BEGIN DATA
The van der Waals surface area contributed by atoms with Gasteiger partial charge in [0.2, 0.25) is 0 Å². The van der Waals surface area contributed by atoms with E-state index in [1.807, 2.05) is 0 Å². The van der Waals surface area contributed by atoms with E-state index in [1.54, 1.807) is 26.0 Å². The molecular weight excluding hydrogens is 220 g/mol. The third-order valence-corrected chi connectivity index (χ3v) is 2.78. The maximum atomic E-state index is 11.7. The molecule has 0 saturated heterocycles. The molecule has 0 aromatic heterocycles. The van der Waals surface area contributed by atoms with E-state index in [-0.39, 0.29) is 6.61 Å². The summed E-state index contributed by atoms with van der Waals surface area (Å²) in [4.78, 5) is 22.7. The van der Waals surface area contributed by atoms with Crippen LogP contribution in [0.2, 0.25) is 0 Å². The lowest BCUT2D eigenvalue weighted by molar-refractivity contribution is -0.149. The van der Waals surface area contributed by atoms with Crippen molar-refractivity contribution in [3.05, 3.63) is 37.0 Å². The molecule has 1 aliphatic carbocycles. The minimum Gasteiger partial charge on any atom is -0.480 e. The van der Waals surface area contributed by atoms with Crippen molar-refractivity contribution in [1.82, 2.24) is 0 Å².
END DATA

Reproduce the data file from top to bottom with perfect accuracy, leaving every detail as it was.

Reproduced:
The van der Waals surface area contributed by atoms with Gasteiger partial charge in [0.2, 0.25) is 0 Å². The van der Waals surface area contributed by atoms with E-state index in [1.807, 2.05) is 0 Å². The van der Waals surface area contributed by atoms with E-state index in [1.54, 1.807) is 26.0 Å². The molecular weight excluding hydrogens is 220 g/mol. The third-order valence-corrected chi connectivity index (χ3v) is 2.78. The maximum atomic E-state index is 11.7. The molecule has 0 saturated heterocycles. The molecule has 0 aromatic heterocycles. The van der Waals surface area contributed by atoms with E-state index in [-0.39, 0.29) is 6.61 Å². The summed E-state index contributed by atoms with van der Waals surface area (Å²) in [4.78, 5) is 22.7. The van der Waals surface area contributed by atoms with Crippen LogP contribution in [0.2, 0.25) is 0 Å². The lowest BCUT2D eigenvalue weighted by molar-refractivity contribution is -0.149. The van der Waals surface area contributed by atoms with Crippen molar-refractivity contribution in [3.05, 3.63) is 37.0 Å². The molecule has 1 aliphatic carbocycles. The minimum Gasteiger partial charge on any atom is -0.480 e. The van der Waals surface area contributed by atoms with Crippen molar-refractivity contribution in [1.82, 2.24) is 0 Å².